New York lawmakers, advocates dismayed by Cuomo administration’s proposal to cut Medicaid reimbursements



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NY lawmakers are considering a 1% cut to Medicaid funding.


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A patient wears a protective face mask as she is loaded into an ambulance March 18, 2020, at The Brooklyn Hospital Center emergency room in New York. Anticipating a spike in coronavirus patients, New York City-area hospitals are clearing out beds, setting up new spaces to triage patients and urging people with mild symptoms to consult health professionals by phone or video chat instead of flooding emergency rooms that could be overrun.

John Minchillo / AP photo

(The Center Square) — While the COVID-19 nursing home scandal that has plagued the Cuomo administration drew a lot of attention at Thursday’s legislative budget hearing, New York state lawmakers still had time to pepper administration officials on what’s being proposed for the year ahead. And a proposed 1 percent cut in the Medicaid budget certainly caught the eye of some legislators as well as other advocates.

The Healthcare Association of New York State called on the Legislature to reject the cut, noting that the public insurance program currently only reimburses providers at a rate of 67 cents for every $1 of care given.

“While it is never a good time to cut state support for healthcare, this year it would be devastating. … Further deterioration of that support – especially as we work to end and recover from the pandemic – would worsen an already fragile safety net system and put patients at risk,” Healthcare Association President Bea Grause said in written testimony.

The proposed cut in Medicaid funding comes as the state faces a multibillion dollar deficit it needs to fill. While Gov. Andrew Cuomo has been hopeful the federal government will provide the state with $15 billion in direct funding to make the state whole, he’s noted that program would face cuts without help from Congress.

Lawmakers raised their own concerns, saying the cuts would be particularly hurtful to hospitals that primarily serve lower-income patients.

“If you cut 1 percent of Mount Sinai’s Medicaid allotment and 1 percent of, say, Elmhurst’s Medicaid allotment, that might sound fair to somebody who doesn’t know anything about our hospitals, but it obviously is not,” said state Assemblyman Richard Gottfried, D-Manhattan.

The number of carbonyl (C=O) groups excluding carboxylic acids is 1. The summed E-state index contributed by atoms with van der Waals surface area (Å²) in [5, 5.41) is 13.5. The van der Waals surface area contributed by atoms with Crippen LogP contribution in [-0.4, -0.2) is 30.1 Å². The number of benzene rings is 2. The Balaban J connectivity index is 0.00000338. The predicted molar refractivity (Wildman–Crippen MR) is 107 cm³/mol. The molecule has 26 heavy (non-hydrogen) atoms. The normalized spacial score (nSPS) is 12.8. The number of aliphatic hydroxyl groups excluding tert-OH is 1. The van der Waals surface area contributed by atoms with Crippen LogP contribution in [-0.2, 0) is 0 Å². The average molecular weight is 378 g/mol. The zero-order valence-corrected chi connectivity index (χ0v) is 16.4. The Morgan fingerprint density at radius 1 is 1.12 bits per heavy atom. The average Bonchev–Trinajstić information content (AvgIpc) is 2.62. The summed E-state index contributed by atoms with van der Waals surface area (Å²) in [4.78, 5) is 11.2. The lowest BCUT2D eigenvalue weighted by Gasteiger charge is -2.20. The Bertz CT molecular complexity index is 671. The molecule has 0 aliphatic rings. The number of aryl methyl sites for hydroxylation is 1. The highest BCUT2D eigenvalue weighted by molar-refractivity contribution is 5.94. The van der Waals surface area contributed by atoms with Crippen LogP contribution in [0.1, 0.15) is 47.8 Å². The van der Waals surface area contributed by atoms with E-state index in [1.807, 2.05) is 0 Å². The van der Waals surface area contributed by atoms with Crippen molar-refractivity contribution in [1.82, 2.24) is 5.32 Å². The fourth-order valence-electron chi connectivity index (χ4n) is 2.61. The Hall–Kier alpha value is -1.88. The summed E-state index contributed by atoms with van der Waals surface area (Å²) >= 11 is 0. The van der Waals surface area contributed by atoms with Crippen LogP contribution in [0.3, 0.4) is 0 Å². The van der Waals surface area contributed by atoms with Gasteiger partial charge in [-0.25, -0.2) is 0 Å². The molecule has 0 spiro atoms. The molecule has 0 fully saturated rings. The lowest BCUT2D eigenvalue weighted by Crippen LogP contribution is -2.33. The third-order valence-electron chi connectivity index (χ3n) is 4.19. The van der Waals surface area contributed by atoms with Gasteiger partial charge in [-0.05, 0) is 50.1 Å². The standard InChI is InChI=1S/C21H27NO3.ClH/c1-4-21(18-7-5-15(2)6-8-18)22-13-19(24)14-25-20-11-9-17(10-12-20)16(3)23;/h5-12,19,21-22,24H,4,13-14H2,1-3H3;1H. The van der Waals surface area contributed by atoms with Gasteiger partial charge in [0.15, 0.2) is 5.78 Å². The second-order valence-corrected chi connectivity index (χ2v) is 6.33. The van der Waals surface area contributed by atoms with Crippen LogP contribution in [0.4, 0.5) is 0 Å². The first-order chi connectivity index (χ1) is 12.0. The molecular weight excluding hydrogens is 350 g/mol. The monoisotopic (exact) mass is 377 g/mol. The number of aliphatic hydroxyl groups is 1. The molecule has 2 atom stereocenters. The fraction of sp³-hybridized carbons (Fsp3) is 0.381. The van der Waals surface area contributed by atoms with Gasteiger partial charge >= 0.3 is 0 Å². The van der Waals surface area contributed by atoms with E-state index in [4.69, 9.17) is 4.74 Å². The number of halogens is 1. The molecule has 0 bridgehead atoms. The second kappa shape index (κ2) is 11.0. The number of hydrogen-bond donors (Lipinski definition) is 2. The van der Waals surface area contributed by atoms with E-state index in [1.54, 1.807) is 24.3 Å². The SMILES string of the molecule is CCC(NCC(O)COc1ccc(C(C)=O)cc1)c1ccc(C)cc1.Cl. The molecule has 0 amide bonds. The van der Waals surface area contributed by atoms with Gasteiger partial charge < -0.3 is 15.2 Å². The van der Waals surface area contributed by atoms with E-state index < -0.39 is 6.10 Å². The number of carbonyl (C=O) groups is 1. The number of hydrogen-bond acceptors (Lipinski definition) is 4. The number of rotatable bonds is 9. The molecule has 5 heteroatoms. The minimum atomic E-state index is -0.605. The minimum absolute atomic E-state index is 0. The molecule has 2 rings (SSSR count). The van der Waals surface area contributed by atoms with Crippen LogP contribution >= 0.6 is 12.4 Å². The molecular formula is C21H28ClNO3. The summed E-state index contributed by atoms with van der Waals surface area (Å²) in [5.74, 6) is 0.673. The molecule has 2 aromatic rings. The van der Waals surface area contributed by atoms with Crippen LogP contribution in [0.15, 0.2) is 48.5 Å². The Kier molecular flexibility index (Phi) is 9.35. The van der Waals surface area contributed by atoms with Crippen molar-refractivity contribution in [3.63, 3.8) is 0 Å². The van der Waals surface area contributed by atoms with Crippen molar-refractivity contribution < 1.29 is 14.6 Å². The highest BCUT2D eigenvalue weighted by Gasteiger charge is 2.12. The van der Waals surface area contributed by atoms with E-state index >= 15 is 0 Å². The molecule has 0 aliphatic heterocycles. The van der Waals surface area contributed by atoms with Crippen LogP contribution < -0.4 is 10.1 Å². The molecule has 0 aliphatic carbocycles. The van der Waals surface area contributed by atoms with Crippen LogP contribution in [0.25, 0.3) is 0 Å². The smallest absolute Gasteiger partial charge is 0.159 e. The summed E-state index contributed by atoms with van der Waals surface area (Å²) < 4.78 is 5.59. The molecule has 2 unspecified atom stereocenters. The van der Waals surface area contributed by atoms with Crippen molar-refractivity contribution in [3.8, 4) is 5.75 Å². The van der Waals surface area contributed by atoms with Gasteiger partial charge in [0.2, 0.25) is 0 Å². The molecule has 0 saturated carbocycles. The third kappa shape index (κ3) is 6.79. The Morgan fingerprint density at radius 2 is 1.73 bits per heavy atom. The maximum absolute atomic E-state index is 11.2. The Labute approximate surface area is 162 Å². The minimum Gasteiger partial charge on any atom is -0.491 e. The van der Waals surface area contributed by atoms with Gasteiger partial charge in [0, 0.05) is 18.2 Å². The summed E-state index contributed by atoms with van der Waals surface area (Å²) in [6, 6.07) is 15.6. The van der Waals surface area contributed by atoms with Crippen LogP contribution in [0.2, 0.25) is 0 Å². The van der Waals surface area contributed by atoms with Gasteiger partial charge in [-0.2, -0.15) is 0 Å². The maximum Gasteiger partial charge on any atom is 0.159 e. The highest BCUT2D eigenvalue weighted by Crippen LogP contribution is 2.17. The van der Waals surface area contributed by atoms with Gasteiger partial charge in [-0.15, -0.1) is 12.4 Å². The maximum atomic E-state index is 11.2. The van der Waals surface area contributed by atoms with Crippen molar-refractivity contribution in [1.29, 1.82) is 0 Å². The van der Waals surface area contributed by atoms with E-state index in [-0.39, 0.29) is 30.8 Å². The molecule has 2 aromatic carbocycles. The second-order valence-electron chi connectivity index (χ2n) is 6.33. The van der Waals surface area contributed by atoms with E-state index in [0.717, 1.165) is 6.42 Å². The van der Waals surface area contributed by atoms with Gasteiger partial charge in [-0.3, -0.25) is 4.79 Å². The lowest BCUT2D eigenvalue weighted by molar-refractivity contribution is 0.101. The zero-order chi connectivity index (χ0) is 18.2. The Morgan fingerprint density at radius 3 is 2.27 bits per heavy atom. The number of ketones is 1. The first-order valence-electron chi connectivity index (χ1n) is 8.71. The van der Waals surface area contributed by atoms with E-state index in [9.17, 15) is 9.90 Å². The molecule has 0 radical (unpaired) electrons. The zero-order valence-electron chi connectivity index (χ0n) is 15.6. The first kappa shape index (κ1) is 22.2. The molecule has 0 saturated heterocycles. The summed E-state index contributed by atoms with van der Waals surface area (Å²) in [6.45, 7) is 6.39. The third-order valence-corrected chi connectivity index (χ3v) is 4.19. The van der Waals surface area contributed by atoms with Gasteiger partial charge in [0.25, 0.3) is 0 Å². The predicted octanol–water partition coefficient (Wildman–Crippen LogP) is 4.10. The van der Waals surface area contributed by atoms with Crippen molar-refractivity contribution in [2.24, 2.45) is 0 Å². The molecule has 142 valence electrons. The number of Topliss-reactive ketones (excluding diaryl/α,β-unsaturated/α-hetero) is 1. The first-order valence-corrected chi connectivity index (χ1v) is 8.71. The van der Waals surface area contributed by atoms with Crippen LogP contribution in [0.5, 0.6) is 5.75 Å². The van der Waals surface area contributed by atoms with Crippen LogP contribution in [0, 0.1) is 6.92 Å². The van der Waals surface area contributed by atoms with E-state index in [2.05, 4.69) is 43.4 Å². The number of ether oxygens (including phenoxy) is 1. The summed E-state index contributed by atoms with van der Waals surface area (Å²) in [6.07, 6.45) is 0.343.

Health Commissioner Dr. Howard Zucker said the administration recognized that hospitals considered part of the state’s safety net were facing challenges even before the pandemic. Once COVID-19 hit and elective surgeries were curtailed, it only became worse.

Deputy Health Commissioner Donna Frescatore told the committee that the 2022 budget contains an additional $900 million for “financially distressed” hospitals.

Still, other lawmakers noted that the pandemic has caused more people to enroll in Medicaid. Senate Finance Committee Chairwoman Liz Krueger, D-Manhattan, pointed out that when the state implemented a cap on Medicaid spending a decade ago there was about 4 million New Yorkers on the program.

She then recalled that Frescatore said earlier in the hearing that number has since grown to 7 million.

“It doesn’t matter how many times we go back and look at the numbers and ask you for the data, you just can’t provide health insurance for 7 million people on a lowered cost from that which you started off on for 4 million people, and you shouldn’t be trying,” the chairwoman said.

Not only were lawmakers upset at the budget cut, but they were also upset that they received information detailing the cuts just the night before the hearing. State Sen. Tom O’Mara, R-Big Flats, said lawmakers had no time to review the plan.

For O’Mara, the ranking Finance Committee member who unsuccessfully tried to get Krueger to swear in Zucker at the beginning of his five-hour testimony, that maneuver is proof that the administration still is not being transparent with lawmakers even in the wake of the nursing home controversy.

“I find virtually everything you’ve said here today to be totally without credibility,” O’Mara told Zucker.


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